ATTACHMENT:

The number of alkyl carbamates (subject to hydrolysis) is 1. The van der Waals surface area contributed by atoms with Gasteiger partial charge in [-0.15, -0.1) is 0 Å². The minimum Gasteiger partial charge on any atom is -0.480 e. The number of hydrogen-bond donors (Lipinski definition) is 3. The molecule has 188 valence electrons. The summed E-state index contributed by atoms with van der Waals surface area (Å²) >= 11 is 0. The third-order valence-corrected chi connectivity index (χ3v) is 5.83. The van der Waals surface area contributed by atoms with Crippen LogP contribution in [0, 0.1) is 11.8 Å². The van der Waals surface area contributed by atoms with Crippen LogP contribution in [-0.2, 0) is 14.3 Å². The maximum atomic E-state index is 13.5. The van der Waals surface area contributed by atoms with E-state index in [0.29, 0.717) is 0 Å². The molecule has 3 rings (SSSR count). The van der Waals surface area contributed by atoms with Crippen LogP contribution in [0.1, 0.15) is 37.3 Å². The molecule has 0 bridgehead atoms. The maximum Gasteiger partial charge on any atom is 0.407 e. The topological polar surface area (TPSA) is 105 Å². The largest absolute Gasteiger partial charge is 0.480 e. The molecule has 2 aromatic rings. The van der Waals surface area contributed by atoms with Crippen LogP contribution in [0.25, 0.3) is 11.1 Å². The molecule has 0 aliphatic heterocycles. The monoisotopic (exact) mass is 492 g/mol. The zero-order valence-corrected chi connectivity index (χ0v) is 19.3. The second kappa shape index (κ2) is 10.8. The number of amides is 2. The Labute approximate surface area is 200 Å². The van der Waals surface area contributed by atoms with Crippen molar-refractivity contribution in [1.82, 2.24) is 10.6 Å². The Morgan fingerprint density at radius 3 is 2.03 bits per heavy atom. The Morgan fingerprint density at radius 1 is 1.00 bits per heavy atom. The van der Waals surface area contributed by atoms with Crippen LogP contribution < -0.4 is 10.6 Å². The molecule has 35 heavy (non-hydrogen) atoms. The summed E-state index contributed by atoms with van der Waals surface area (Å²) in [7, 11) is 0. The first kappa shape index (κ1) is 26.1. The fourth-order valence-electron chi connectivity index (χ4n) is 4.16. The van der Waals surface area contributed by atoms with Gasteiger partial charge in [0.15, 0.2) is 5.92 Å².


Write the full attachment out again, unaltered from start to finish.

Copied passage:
The number of alkyl carbamates (subject to hydrolysis) is 1. The van der Waals surface area contributed by atoms with Gasteiger partial charge in [-0.15, -0.1) is 0 Å². The minimum Gasteiger partial charge on any atom is -0.480 e. The number of hydrogen-bond donors (Lipinski definition) is 3. The molecule has 188 valence electrons. The summed E-state index contributed by atoms with van der Waals surface area (Å²) >= 11 is 0. The third-order valence-corrected chi connectivity index (χ3v) is 5.83. The van der Waals surface area contributed by atoms with Crippen LogP contribution in [0, 0.1) is 11.8 Å². The van der Waals surface area contributed by atoms with Crippen LogP contribution in [-0.2, 0) is 14.3 Å². The maximum atomic E-state index is 13.5. The van der Waals surface area contributed by atoms with E-state index in [0.29, 0.717) is 0 Å². The molecule has 3 rings (SSSR count). The van der Waals surface area contributed by atoms with Crippen LogP contribution in [0.1, 0.15) is 37.3 Å². The molecule has 0 bridgehead atoms. The maximum Gasteiger partial charge on any atom is 0.407 e. The topological polar surface area (TPSA) is 105 Å². The largest absolute Gasteiger partial charge is 0.480 e. The molecule has 2 aromatic rings. The van der Waals surface area contributed by atoms with Crippen LogP contribution in [0.25, 0.3) is 11.1 Å². The molecule has 0 aliphatic heterocycles. The monoisotopic (exact) mass is 492 g/mol. The zero-order valence-corrected chi connectivity index (χ0v) is 19.3. The second kappa shape index (κ2) is 10.8. The number of amides is 2. The Labute approximate surface area is 200 Å². The van der Waals surface area contributed by atoms with Crippen molar-refractivity contribution in [1.82, 2.24) is 10.6 Å². The Morgan fingerprint density at radius 3 is 2.03 bits per heavy atom. The Morgan fingerprint density at radius 1 is 1.00 bits per heavy atom. The van der Waals surface area contributed by atoms with Crippen LogP contribution < -0.4 is 10.6 Å². The molecule has 35 heavy (non-hydrogen) atoms. The summed E-state index contributed by atoms with van der Waals surface area (Å²) in [7, 11) is 0. The first kappa shape index (κ1) is 26.1. The fourth-order valence-electron chi connectivity index (χ4n) is 4.16. The van der Waals surface area contributed by atoms with Gasteiger partial charge in [0.15, 0.2) is 5.92 Å².